Children’s brains are incredibly ‘plastic’, changing and growing in response to each new experience. As a parent or carer, your job is to provide a safe and supportive environment where they can explore and learn from their environment. Just as scaffolding is put up around a building until it’s ready to stand on its own, you need to support your child until they are ready to move to the next stage of their development.

It’s important to let your child make decisions and show you are confident in their abilities, while also showing you are there for them when they fail or make mistakes. Helping your child learn from their experiences will give your child the skills they need to navigate challenges and opportunities in the years ahead.

3. Encourage and support your child

Research shows the best way to support your child’s cognitive development and social skills in the early years of life is to use a parenting style called responsive parenting. This involves providing high levels of affection and warmth to your child, as well as responding to their needs by listening and talking to them. You can also support their development by learning about their interests and helping your child explore them in different ways, so they feel like they are in charge of their learning.

When your child has negative feelings, instead of ignoring them or forcing them to change, try to listen calmly and let them express themselves, before guiding them towards the right decision. This will help you build a loving and supportive relationship with your child, which will promote curiosity, self-esteem and confidence.

4. Understand how your child learns

Children learn in many different ways, often using a combination of spatial (using pictures and images), aural (using sounds and music), linguistic (using speech and writing) and kinaesthetic (using the body and sense of touch) learning styles. Some children learn better when in groups, while others prefer to play alone.

Paying attention to how your child learns means you can support their development by explaining hard topics in a way they understand, whether it’s drawing pictures, singing songs, reading stories or building models. It’s important to remember that your child may not learn in the same way as you do, so give them the freedom to be themselves, so they can learn in a way that best meets their needs.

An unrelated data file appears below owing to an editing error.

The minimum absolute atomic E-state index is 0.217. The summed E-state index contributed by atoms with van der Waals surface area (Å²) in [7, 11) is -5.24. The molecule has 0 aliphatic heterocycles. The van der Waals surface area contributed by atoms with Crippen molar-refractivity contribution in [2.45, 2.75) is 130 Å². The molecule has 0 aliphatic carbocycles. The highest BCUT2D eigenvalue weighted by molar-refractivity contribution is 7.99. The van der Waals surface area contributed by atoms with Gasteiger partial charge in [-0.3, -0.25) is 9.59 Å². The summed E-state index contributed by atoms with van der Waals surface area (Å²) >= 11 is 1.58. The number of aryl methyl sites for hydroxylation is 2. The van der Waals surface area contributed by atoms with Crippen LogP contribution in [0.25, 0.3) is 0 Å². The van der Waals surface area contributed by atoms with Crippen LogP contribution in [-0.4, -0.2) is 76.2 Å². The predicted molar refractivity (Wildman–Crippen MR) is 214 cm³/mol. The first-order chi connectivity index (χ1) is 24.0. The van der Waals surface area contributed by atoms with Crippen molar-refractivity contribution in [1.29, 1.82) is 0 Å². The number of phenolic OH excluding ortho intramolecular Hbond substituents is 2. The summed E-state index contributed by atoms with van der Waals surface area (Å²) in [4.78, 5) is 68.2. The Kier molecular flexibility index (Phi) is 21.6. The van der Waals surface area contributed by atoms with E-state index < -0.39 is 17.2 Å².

5. Discipline to teach, not punish

The way you discipline your child can impact their beliefs and behaviours for years to come. It’s important to make your child accountable for their decisions and allow them to follow through on their actions, rather than jumping in to help whenever they get stuck. This will not only help them develop problem-solving skills and independence, but help them understand their strengths and weaknesses.
When your child demonstrates bad behaviour, try to stay calm and avoid shouting or smacking. Help them think about the consequences of their behaviour and what lesson they have learned. The way you handle situations will teach them how to handle similar situations in the future.


The ability to form secure relationships (social development) and the ability to regulate and express emotions (emotional development) are vital to the health and well-being of your child. Good social-emotional development also has an impact on academic success later in life. Young children who develop strong relationships with parents, family, carers and teachers learn how to pay attention, cooperate and get along with others. They are also confident in their ability to explore and learn from the world around them.

Managing feelings and emotions

As children learn and grow, their social and emotional lives become more complex. They go through a process of learning what feelings and emotions are, understanding how and why they happen, recognising these feelings in themselves and others, and developing effective ways to manage them.

There are a number of things that influence how your child expresses their emotions, such as the behaviours they learn from you and other members of their family, or those they’ve witnessed in other children. Making your child feel safe and supported is vital for strong social-emotional development in these early years.

The better you are at helping your child manage their emotions, the better they will be able to handle these emotions and get along with others in the future.

Supporting healthy development

Factors like age, personality, life experiences, temperament and cultural background can all affect the social-emotional development of your child. While you shouldn’t push your child to demonstrate behaviours if they aren’t ready, there are plenty of ways you can support a healthy level of social and emotional development.

  • Show your child you love them by hugging, kissing and spending time with them throughout the day.
  • Help your child feel good about themselves by praising their accomplishments and encouraging them to try new things.
  • Show your feelings and explain to your child why you are feeling happy or sad, so they learn to recognise and name these emotions.
  • Give your child an opportunity to socialise with other children their own age, as well as form good relationships with other adults and children.
  • Make sure your child gets enough exercise, a healthy diet and plenty of rest so their body can properly regulate their hormones.
  • Listen to your child when they express emotions and talk about how they are feeling and why. If they are upset, hold them and talk softly and calmly.
  • Help your child express their emotions in positive ways, such as drawing, playing with toys or writing a story.
  • Be a good role model by talking about your mistakes, saying sorry and demonstrating kind and generous behaviours in front of your child.
  • Keep play dates short when your child is young, then gradually increase the length of time they play as they get older and develop their social skills.